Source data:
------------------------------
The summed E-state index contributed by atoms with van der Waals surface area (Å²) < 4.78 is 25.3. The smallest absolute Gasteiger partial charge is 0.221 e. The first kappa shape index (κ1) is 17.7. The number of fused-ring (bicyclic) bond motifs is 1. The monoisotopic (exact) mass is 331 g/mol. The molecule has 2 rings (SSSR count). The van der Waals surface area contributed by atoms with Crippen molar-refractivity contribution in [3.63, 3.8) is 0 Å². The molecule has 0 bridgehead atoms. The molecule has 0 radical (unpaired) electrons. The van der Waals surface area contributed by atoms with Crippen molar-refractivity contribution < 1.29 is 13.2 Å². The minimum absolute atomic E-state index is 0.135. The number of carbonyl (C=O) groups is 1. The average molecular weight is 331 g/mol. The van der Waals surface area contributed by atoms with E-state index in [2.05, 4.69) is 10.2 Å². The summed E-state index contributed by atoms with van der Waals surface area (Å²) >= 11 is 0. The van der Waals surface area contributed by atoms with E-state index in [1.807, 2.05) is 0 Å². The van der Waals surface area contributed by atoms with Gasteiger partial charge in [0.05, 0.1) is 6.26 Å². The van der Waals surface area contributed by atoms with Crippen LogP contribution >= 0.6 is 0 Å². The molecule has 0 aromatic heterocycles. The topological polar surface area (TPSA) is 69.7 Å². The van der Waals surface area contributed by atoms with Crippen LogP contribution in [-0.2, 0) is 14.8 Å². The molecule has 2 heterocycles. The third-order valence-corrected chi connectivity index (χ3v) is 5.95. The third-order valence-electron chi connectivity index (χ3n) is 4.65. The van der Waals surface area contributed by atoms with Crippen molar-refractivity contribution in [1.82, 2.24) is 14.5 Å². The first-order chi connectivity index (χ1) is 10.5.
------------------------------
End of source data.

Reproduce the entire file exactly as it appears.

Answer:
The summed E-state index contributed by atoms with van der Waals surface area (Å²) < 4.78 is 25.3. The smallest absolute Gasteiger partial charge is 0.221 e. The first kappa shape index (κ1) is 17.7. The number of fused-ring (bicyclic) bond motifs is 1. The monoisotopic (exact) mass is 331 g/mol. The molecule has 2 rings (SSSR count). The van der Waals surface area contributed by atoms with Crippen molar-refractivity contribution in [3.63, 3.8) is 0 Å². The molecule has 0 bridgehead atoms. The molecule has 0 radical (unpaired) electrons. The van der Waals surface area contributed by atoms with Crippen molar-refractivity contribution < 1.29 is 13.2 Å². The minimum absolute atomic E-state index is 0.135. The number of carbonyl (C=O) groups is 1. The average molecular weight is 331 g/mol. The van der Waals surface area contributed by atoms with E-state index in [2.05, 4.69) is 10.2 Å². The summed E-state index contributed by atoms with van der Waals surface area (Å²) >= 11 is 0. The van der Waals surface area contributed by atoms with E-state index in [1.807, 2.05) is 0 Å². The van der Waals surface area contributed by atoms with Gasteiger partial charge in [0.05, 0.1) is 6.26 Å². The van der Waals surface area contributed by atoms with Crippen LogP contribution >= 0.6 is 0 Å². The molecule has 0 aromatic heterocycles. The topological polar surface area (TPSA) is 69.7 Å². The van der Waals surface area contributed by atoms with Crippen LogP contribution in [-0.2, 0) is 14.8 Å². The molecule has 2 heterocycles. The third-order valence-corrected chi connectivity index (χ3v) is 5.95. The third-order valence-electron chi connectivity index (χ3n) is 4.65. The van der Waals surface area contributed by atoms with Crippen molar-refractivity contribution in [1.82, 2.24) is 14.5 Å². The first-order chi connectivity index (χ1) is 10.5.